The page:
Knowing Railroad Terminology Important In Event of Truck-Train Collision

Nov. 1, 2001
KNOWING the rules of the road is essential for tank truck carriers, but knowing the rules of the rails can be just as important, especially when there

KNOWING the rules of the road is essential for tank truck carriers, but knowing the rules of the rails can be just as important, especially when there is an accident involving a tank truck and a train at a rail crossing.

That was the message presented at the meeting of the National Tank Truck Carriers (NTTC) Western Safety Council October 5 in Houston, Texas, by J S Hinton, a Houston transportation consultant with railroad and accident reconstruction experience, and Trey Williams, a Houston attorney specializing in transportation.

When a tank truck and a train have collided, it is essential that the carrier have knowledgeable people on site as quickly as possible to gather evidence in the accident, Hinton said, pointing out that railroads have a battery of experts who respond to accidents.

“The claims department will be there early on,” Hinton said. “Roadmasters usually will be there.”

Carriers who have experts on the scene will be able to gather evidence of the circumstances that surrounded the accident, rather than relying on railroad or law enforcement reports. Experts also will be able to interpret the evidence for accuracy.

For example, rail crossings have information that may not be readily apparent to the untrained eye. It's not unusual for a crossing signal to be working after an accident has occurred. Law enforcement officers who respond to the accident may indicate in their reports that the signal was operating properly. However, there are underlying causes not immediately apparent that may indicate the signal was not working when the truck began to cross the track.

“Tell your drivers they can't trust the signals,” Hinton said. “It is a tremendous burden on drivers to move vehicles across tracks.”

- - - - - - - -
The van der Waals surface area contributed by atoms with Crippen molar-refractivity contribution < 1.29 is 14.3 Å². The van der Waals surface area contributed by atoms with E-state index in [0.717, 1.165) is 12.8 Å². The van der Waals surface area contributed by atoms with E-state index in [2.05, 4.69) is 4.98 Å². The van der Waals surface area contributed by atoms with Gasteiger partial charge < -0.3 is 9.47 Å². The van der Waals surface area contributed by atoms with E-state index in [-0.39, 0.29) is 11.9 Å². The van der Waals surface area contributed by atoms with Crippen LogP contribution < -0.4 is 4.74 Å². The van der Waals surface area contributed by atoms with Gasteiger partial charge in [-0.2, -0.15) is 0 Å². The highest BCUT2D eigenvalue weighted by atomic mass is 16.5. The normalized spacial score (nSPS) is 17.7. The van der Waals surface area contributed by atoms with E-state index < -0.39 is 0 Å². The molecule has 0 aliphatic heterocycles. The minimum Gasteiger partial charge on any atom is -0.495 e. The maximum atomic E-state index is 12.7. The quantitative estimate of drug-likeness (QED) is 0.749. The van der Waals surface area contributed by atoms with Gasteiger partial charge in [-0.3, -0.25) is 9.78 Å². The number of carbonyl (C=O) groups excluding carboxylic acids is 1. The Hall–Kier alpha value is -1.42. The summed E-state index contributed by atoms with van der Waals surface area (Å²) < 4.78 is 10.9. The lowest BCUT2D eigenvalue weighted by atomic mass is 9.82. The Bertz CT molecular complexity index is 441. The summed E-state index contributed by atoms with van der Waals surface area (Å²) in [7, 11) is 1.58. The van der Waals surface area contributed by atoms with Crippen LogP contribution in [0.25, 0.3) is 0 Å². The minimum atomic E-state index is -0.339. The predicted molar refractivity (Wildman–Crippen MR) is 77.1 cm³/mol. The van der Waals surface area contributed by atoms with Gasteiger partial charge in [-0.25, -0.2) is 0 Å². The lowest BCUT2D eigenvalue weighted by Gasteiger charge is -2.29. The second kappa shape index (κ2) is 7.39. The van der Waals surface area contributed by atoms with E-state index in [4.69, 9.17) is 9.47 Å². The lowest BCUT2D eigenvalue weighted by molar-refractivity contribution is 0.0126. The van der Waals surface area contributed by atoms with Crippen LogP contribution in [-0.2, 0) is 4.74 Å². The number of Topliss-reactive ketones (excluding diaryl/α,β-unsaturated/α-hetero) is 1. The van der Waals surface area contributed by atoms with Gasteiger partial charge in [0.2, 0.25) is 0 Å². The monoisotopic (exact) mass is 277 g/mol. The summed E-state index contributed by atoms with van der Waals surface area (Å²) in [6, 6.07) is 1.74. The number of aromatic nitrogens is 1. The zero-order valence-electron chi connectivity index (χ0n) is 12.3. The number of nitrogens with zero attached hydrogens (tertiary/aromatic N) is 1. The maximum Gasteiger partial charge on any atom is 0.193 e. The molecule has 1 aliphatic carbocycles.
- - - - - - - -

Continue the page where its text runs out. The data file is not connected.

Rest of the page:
Hinton advised carriers to have their representatives note the Department of Transportation (DOT) crossing number that is posted on a sign or pole at the crossing. “This is the most important thing you can do,” Hinton said.

The sign contains the location number and a Department of Transportation (DOT) toll-free telephone number, 800-772-7677. DOT keeps records of each time the signal has been reported malfunctioning. A history of malfunctioning can be established from the DOT statistics.

Another important part of the investigation is to make note of whistle boards posted along the track. The numbers and letters on the boards indicate rules for sounding warning horns from the engine, based on speed limits, distances from intersections, and other criteria. This information and event recorders on the engines could show that the horns were not sounded properly and failed to warn the truck driver of the approaching train.

Hinton noted that train engines are often equipped with an event recorder, much like the black box in the cockpit of airliners. The monitoring device collects engine performance data that can be used in the investigation. If the engine has the equipment installed, it is required to be in working order and cannot be disconnected.

Investigators should use a camera at the scene, taking photographs that show the driver's view of the crossing and the rail car that finally stops at the crossing after the impact. The former photograph may indicate if the driver's view was limited because of railroad right-of-way obstructions. The latter photo can be used to calculate the speed of the train by where the railcar is located on the crossing in conjunction with the number of railcars in the train and other information.

Other information can be gleaned from railroad timetables that show speed limits for the tracks and from railroad dispatch sheets much like truck driver's hours-of-service logs. The railroad dispatch sheets can be obtained at railroad terminals.

“Carriers really need to have an investigative team that knows the railroad terminology,” Williams said. In addition he advised carriers to determine where high-risk railroad crossings are located, and to find an attorney or other representative in that area who can respond should an accident occur there. “Give that information to your attorney and your insurance company,” he added.